The Genetics of Allergies – Will You Pass on Food Allergies to Your Kids?
Living with food allergies, and related conditions like asthma and eczema, is difficult and potentially means having a lifelong burden. And if you are thinking of having children, it’s natural to be concerned that you may pass on these allergies to your kids. All parents want their children to be healthy and happy, and the idea of them suffering with the same symptoms and health challenges that you do is painful. Is there a way to know if your children will have allergies? Is there any way to prevent it? Unfortunately, the answer is: not yet.
What Causes Atopy?
Atopy is the tendency to have allergic conditions, which include eczema, asthma, food allergies and other types of allergies, like allergic rhinitis. These atopic conditions often co-occur and there is a strong genetic correlation, but there are other factors involved, too. Most studies have shown that there is definitely a genetic component to atopy but that there is also a role for environmental factors. How these interact and which contributes more to the development of atopic diseases is still uncertain.
Genetic research is continuing at a fast pace, though, and as technology advances researchers are able to better pinpoint areas of genes that likely contribute to allergies and atopy. Recent research found an area of genes that is likely associated with peanut allergies, for instance. Because not everyone with the mutation in question develops a peanut allergy, researchers suggest that it is the mutation, along with some environmental factor, that causes it. That factor or factors are still unknown, but researchers hope that if they can be found, allergies may someday be preventable.
Genetics and Gender in Allergies
Another interesting recent study found a connection not just between genetics and allergies, but gender, genetics and allergies. The study involved over 1,500 children and their parents, all of whom were tested for allergies. The researchers found that the risk for several types of atopy was only significantly increased in a child if their parent of the same gender had it. For mothers with asthma, for example, only their daughters were at an increased risk of also having asthma.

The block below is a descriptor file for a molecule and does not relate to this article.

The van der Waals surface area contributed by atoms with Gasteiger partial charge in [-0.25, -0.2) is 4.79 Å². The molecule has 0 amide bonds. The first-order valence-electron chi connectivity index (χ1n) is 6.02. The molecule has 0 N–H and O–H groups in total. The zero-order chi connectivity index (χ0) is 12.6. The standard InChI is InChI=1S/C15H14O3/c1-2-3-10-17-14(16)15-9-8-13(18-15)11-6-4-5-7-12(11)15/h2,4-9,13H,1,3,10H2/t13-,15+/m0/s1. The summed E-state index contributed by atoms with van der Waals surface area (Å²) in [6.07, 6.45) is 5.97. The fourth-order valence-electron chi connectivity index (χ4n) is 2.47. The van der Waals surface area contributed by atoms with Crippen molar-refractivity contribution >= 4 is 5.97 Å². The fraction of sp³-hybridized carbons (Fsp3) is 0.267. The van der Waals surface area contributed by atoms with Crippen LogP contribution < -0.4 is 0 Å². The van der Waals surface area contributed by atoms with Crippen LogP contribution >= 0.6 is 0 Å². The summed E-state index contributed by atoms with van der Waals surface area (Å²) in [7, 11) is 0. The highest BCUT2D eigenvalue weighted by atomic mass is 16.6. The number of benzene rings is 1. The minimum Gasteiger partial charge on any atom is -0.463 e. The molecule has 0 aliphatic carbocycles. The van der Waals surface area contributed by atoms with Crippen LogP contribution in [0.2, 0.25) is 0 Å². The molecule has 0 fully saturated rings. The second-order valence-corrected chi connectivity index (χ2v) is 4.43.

As genetic technologies continue to evolve, another tool, genetic testing, may become useful in determining the likelihood that children will be born with or develop allergies. Commercial genetic testing company 23andMe recently released a study that showed through its screenings that 11 genes could help screen for allergies. The genes are specifically associated with asthma and hay fever, but advances like these are what may make it possible to one day soon screen parents and babies for genes that make allergies likely or definite.
The simplest, although not very satisfying answer to the question of whether or not your children will also struggle with allergies is: maybe. If you have allergies, your child is definitely at an increased risk. If both parents have allergies, that doubles the increase in risk. If you are a woman and have allergies, you may put your future daughters at greater risk, but not your sons, and the opposite is true for fathers. It is important to know that having allergies yourself does not guarantee that your children will.